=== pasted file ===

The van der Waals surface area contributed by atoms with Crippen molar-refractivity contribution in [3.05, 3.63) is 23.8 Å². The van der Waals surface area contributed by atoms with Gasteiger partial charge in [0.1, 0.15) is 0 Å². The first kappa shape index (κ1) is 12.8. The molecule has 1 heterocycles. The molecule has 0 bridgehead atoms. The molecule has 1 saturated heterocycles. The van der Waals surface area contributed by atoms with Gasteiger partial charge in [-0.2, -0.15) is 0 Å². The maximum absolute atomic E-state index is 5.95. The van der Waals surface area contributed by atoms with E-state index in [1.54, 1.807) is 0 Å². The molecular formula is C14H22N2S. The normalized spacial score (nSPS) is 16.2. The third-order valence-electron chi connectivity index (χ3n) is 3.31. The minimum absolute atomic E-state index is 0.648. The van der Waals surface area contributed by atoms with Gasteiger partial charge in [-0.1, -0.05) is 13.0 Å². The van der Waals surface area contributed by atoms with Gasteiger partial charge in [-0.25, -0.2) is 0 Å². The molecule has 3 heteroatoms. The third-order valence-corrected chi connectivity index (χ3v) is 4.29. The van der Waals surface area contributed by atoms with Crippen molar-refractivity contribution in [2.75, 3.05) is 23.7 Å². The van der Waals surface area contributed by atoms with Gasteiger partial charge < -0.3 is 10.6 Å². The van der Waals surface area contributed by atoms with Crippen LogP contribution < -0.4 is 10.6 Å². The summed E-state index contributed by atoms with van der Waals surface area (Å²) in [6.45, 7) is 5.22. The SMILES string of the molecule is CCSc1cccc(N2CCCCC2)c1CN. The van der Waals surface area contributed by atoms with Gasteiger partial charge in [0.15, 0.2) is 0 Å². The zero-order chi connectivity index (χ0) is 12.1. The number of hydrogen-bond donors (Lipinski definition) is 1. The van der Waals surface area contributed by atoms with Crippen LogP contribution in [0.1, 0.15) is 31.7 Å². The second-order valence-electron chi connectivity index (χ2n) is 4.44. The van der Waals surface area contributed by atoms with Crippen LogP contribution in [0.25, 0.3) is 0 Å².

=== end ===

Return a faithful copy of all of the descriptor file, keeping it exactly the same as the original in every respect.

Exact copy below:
The van der Waals surface area contributed by atoms with Crippen molar-refractivity contribution in [3.05, 3.63) is 23.8 Å². The van der Waals surface area contributed by atoms with Gasteiger partial charge in [0.1, 0.15) is 0 Å². The first kappa shape index (κ1) is 12.8. The molecule has 1 heterocycles. The molecule has 0 bridgehead atoms. The molecule has 1 saturated heterocycles. The van der Waals surface area contributed by atoms with Gasteiger partial charge in [-0.2, -0.15) is 0 Å². The maximum absolute atomic E-state index is 5.95. The van der Waals surface area contributed by atoms with E-state index in [1.54, 1.807) is 0 Å². The molecular formula is C14H22N2S. The normalized spacial score (nSPS) is 16.2. The third-order valence-electron chi connectivity index (χ3n) is 3.31. The minimum absolute atomic E-state index is 0.648. The van der Waals surface area contributed by atoms with Gasteiger partial charge in [-0.1, -0.05) is 13.0 Å². The van der Waals surface area contributed by atoms with Gasteiger partial charge in [-0.25, -0.2) is 0 Å². The molecule has 3 heteroatoms. The third-order valence-corrected chi connectivity index (χ3v) is 4.29. The van der Waals surface area contributed by atoms with Crippen molar-refractivity contribution in [2.75, 3.05) is 23.7 Å². The van der Waals surface area contributed by atoms with Gasteiger partial charge < -0.3 is 10.6 Å². The van der Waals surface area contributed by atoms with Crippen LogP contribution < -0.4 is 10.6 Å². The summed E-state index contributed by atoms with van der Waals surface area (Å²) in [6.45, 7) is 5.22. The SMILES string of the molecule is CCSc1cccc(N2CCCCC2)c1CN. The van der Waals surface area contributed by atoms with Gasteiger partial charge in [0.15, 0.2) is 0 Å². The zero-order chi connectivity index (χ0) is 12.1. The number of hydrogen-bond donors (Lipinski definition) is 1. The van der Waals surface area contributed by atoms with Crippen LogP contribution in [0.1, 0.15) is 31.7 Å². The second-order valence-electron chi connectivity index (χ2n) is 4.44. The van der Waals surface area contributed by atoms with Crippen LogP contribution in [0.25, 0.3) is 0 Å².